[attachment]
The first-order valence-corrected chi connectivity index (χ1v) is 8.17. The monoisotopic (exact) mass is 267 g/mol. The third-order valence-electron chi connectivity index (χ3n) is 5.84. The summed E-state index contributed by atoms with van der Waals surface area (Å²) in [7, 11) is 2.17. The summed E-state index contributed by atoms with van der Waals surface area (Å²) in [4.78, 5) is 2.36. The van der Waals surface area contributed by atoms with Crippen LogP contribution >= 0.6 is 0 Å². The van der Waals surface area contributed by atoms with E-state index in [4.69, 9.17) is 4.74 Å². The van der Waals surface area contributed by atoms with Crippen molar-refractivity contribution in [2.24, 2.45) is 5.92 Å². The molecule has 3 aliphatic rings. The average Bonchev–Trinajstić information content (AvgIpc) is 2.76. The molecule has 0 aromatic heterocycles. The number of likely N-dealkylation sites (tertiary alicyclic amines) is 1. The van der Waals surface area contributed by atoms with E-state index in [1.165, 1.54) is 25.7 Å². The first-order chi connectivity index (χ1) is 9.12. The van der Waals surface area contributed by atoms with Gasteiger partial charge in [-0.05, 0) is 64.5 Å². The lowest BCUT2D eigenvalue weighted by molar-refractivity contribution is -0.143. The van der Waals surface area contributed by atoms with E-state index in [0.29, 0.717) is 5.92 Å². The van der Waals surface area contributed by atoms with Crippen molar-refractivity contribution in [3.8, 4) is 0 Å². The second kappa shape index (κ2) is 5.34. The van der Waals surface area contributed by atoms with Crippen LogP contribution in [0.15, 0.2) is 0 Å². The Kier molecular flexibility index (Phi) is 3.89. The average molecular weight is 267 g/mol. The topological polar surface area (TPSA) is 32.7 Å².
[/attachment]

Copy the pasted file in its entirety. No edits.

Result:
The first-order valence-corrected chi connectivity index (χ1v) is 8.17. The monoisotopic (exact) mass is 267 g/mol. The third-order valence-electron chi connectivity index (χ3n) is 5.84. The summed E-state index contributed by atoms with van der Waals surface area (Å²) in [7, 11) is 2.17. The summed E-state index contributed by atoms with van der Waals surface area (Å²) in [4.78, 5) is 2.36. The van der Waals surface area contributed by atoms with Crippen LogP contribution >= 0.6 is 0 Å². The van der Waals surface area contributed by atoms with E-state index in [4.69, 9.17) is 4.74 Å². The van der Waals surface area contributed by atoms with Crippen molar-refractivity contribution in [2.24, 2.45) is 5.92 Å². The molecule has 3 aliphatic rings. The average Bonchev–Trinajstić information content (AvgIpc) is 2.76. The molecule has 0 aromatic heterocycles. The number of likely N-dealkylation sites (tertiary alicyclic amines) is 1. The van der Waals surface area contributed by atoms with E-state index in [1.165, 1.54) is 25.7 Å². The first-order chi connectivity index (χ1) is 9.12. The van der Waals surface area contributed by atoms with Gasteiger partial charge in [-0.05, 0) is 64.5 Å². The lowest BCUT2D eigenvalue weighted by molar-refractivity contribution is -0.143. The van der Waals surface area contributed by atoms with E-state index in [0.29, 0.717) is 5.92 Å². The van der Waals surface area contributed by atoms with Crippen molar-refractivity contribution in [3.8, 4) is 0 Å². The second kappa shape index (κ2) is 5.34. The van der Waals surface area contributed by atoms with Crippen LogP contribution in [0.15, 0.2) is 0 Å². The Kier molecular flexibility index (Phi) is 3.89. The average molecular weight is 267 g/mol. The topological polar surface area (TPSA) is 32.7 Å².